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Monday, April 20, 2009

Snow Caves


The old snow cave was the standard for winter shelters. You would just find a snow bank or hillside and just tunnel in. They worked fine but the building process of trying to crawl through a small hole and keep it lower than the beds meant getting covered with snow and very wet, not to mention all the bent over back breaking and knee crawling work. Not a good combo for survival. Now let's take a look at the new way...

The "T" Cave is the new and improved method and a whole lot easier. The name says it all, you basically cut a "T" shape into the snow bank, then carve out the dome inside, then put snow blocks across the front, all while standing up (no crawling). A pretty slick method and you can build one in about 15 - 20 minutes, so let's learn how...

1. Step One
Dig out a section of the snow bank about waist high, two feet in and no wider than your hips (the key is to keep it narrow because you will need to bridge this gap later).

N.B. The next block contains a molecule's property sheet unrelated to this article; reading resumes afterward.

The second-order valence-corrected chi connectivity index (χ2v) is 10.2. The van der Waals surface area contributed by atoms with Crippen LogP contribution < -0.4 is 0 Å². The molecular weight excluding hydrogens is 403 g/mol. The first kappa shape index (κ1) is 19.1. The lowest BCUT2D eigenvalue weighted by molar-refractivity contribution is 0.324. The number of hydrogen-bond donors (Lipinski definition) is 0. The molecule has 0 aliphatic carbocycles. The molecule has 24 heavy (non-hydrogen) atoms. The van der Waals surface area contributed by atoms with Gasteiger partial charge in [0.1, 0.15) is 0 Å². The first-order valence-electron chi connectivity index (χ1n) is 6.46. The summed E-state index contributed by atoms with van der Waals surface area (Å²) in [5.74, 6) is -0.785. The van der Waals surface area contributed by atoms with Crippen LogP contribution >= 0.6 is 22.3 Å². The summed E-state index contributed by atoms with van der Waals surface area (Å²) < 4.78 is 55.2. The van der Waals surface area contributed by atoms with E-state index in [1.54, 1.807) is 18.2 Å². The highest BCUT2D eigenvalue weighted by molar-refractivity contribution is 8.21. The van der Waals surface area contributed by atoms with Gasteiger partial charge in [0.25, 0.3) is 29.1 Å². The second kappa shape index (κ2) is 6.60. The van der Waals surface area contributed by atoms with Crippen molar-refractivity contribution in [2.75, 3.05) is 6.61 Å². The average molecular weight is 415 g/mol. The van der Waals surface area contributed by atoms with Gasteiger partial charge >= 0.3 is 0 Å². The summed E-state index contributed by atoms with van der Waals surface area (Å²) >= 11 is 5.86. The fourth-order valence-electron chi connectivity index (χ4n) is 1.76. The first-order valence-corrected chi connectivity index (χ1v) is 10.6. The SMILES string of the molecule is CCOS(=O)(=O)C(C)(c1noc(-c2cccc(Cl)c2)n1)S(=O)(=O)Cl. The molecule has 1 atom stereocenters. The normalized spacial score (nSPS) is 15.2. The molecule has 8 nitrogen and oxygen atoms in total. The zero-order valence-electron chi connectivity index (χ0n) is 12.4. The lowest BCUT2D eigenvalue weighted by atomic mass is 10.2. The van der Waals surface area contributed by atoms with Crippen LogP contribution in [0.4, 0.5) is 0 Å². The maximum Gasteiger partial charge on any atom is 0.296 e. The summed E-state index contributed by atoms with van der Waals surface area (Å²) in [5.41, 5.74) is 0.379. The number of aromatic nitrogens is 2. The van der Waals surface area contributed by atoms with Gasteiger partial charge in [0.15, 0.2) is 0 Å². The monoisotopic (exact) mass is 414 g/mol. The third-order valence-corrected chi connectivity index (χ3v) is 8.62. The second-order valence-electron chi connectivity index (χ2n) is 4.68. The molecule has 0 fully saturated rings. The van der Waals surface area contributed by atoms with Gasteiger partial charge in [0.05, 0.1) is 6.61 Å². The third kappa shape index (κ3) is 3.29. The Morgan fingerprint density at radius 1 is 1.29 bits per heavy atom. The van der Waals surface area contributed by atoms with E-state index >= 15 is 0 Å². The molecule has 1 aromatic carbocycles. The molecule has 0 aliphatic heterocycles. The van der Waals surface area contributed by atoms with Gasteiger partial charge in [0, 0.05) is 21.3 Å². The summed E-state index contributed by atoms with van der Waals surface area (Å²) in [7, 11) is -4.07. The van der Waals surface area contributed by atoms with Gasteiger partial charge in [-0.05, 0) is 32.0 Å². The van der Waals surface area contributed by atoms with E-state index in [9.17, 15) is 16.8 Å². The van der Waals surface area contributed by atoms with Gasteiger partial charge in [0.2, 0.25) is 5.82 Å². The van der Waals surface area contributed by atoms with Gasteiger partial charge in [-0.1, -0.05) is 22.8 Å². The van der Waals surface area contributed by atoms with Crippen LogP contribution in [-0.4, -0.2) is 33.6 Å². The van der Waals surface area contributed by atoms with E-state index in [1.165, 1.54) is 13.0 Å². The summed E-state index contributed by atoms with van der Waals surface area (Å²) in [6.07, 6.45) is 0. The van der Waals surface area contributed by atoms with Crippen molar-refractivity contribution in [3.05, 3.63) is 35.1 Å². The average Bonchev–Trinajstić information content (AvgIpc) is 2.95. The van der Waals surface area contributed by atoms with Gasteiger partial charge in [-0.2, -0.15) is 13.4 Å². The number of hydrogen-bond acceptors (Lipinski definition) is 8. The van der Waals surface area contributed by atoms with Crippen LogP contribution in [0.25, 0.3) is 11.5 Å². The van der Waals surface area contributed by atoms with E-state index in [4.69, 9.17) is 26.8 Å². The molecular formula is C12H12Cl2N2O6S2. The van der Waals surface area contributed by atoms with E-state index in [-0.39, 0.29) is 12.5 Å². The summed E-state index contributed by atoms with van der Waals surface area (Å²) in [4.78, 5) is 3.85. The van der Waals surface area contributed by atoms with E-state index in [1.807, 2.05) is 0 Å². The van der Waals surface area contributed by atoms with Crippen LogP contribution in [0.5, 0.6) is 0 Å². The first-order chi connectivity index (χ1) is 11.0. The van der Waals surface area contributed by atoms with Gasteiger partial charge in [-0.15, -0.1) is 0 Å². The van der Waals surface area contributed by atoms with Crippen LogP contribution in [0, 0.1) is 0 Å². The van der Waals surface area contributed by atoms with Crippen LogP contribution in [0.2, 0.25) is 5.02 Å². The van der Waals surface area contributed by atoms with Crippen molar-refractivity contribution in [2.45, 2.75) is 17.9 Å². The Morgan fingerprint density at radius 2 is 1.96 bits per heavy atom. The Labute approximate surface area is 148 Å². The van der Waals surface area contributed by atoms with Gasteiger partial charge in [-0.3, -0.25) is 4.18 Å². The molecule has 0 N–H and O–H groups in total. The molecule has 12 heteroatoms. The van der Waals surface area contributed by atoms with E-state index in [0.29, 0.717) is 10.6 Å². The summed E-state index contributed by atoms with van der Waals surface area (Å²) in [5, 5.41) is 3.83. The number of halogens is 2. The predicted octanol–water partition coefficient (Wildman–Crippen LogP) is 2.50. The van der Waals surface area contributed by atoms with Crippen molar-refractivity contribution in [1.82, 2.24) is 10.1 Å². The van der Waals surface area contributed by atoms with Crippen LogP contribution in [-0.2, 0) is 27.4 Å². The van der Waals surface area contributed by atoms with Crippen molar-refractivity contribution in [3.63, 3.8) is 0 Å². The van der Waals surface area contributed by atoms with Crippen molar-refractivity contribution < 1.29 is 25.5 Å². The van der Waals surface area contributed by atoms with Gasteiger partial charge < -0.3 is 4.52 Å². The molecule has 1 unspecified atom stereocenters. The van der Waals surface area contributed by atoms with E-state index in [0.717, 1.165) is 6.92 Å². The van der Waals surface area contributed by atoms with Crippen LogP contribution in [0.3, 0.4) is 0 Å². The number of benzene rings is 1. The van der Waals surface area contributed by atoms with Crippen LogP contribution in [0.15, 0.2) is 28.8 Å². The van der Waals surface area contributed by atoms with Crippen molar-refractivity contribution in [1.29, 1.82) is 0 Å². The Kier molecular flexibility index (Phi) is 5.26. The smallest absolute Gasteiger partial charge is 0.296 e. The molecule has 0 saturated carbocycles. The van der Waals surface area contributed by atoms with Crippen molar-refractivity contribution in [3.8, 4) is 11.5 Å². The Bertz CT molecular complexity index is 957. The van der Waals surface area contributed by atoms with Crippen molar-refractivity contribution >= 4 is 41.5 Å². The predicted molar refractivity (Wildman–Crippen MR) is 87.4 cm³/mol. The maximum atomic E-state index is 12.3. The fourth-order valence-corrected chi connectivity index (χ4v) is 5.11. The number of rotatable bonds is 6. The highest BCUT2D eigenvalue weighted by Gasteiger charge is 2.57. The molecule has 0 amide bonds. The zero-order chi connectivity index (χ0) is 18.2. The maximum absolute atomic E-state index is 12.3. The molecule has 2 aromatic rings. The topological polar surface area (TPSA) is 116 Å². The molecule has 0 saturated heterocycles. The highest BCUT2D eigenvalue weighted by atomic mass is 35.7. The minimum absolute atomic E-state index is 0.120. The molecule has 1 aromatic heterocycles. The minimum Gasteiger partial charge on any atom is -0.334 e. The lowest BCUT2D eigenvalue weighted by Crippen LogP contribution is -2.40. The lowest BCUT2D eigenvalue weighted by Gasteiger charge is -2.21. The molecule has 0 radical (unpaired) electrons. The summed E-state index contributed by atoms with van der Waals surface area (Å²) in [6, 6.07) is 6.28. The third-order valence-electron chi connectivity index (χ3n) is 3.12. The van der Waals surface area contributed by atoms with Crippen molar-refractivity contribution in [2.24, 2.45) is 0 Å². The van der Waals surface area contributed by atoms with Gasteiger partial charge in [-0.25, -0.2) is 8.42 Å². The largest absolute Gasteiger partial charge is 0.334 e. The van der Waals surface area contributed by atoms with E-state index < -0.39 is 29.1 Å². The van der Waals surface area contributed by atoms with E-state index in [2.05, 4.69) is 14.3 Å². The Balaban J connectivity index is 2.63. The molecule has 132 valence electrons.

2. Step Two
Now dig out each side to form a "T" shape about chest high.

3. Step Three
Now duct under lip and carve out the ceiling to form a arch or dome inside.

Here's a view looking up the snow bank at the inside of the cave with the shovel standing on end. You really only need enough head room to be able to sit up in the sleeping area because you'll be able to stand in the entrance.

Testing it out for size and making final adjustments.

4. Step Four
Now cut a big block to bridge across the entrance, this is probably the most technical part of the whole thing and why it was so important to keep the entrance at the beginning of the process as narrow as your hips. (Any bigger and it becomes really hard to find a big enough block to bridge the gap and not break). After you place the main block just fill in around it to the point where you're shoving snowballs in the holes. You can usually make blocks out of the snow you have shoveled out and packed down, along with where you've been standing. (Don't worry I'll be carving out the block over the entrance to form an arch, the trick is to just get it in there at first, you usually break a few).

5. Step Five
Now just put some snowballs in the small holes and shovel snow over the whole wall. Finally put in your vent hole over the doorway and you're done. Climb in and enjoy.

Here I am laying inside with a student taking the picture from the doorway.

Here's a cut out the next morning with a student laying inside, so you can see how it looks from outside.

Now let's see how to build a Quinzee in the next post...
See you on the trail,

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